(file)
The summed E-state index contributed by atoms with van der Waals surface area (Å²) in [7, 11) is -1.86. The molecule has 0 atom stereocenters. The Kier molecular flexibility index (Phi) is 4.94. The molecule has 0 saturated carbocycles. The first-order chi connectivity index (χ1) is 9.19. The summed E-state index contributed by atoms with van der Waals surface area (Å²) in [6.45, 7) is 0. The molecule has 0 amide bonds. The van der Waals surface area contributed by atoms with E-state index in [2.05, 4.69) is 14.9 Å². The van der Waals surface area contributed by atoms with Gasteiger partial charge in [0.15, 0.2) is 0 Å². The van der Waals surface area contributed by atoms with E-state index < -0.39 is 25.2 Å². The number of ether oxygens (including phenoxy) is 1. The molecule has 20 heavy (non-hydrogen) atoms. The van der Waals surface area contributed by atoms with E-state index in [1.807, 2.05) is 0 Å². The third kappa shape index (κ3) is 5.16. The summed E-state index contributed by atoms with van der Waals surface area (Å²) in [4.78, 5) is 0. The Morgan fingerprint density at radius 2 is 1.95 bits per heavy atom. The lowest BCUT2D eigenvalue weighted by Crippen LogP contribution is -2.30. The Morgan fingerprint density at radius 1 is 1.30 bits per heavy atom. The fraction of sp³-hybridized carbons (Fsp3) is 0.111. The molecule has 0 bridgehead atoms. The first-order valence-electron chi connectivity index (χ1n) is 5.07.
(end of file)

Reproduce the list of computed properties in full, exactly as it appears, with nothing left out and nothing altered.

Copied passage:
The summed E-state index contributed by atoms with van der Waals surface area (Å²) in [7, 11) is -1.86. The molecule has 0 atom stereocenters. The Kier molecular flexibility index (Phi) is 4.94. The molecule has 0 saturated carbocycles. The first-order chi connectivity index (χ1) is 9.19. The summed E-state index contributed by atoms with van der Waals surface area (Å²) in [6.45, 7) is 0. The molecule has 0 amide bonds. The van der Waals surface area contributed by atoms with E-state index in [2.05, 4.69) is 14.9 Å². The van der Waals surface area contributed by atoms with Gasteiger partial charge in [0.15, 0.2) is 0 Å². The van der Waals surface area contributed by atoms with E-state index < -0.39 is 25.2 Å². The number of ether oxygens (including phenoxy) is 1. The molecule has 20 heavy (non-hydrogen) atoms. The van der Waals surface area contributed by atoms with E-state index in [1.807, 2.05) is 0 Å². The third kappa shape index (κ3) is 5.16. The summed E-state index contributed by atoms with van der Waals surface area (Å²) in [4.78, 5) is 0. The Morgan fingerprint density at radius 2 is 1.95 bits per heavy atom. The lowest BCUT2D eigenvalue weighted by Crippen LogP contribution is -2.30. The Morgan fingerprint density at radius 1 is 1.30 bits per heavy atom. The fraction of sp³-hybridized carbons (Fsp3) is 0.111. The molecule has 0 bridgehead atoms. The first-order valence-electron chi connectivity index (χ1n) is 5.07.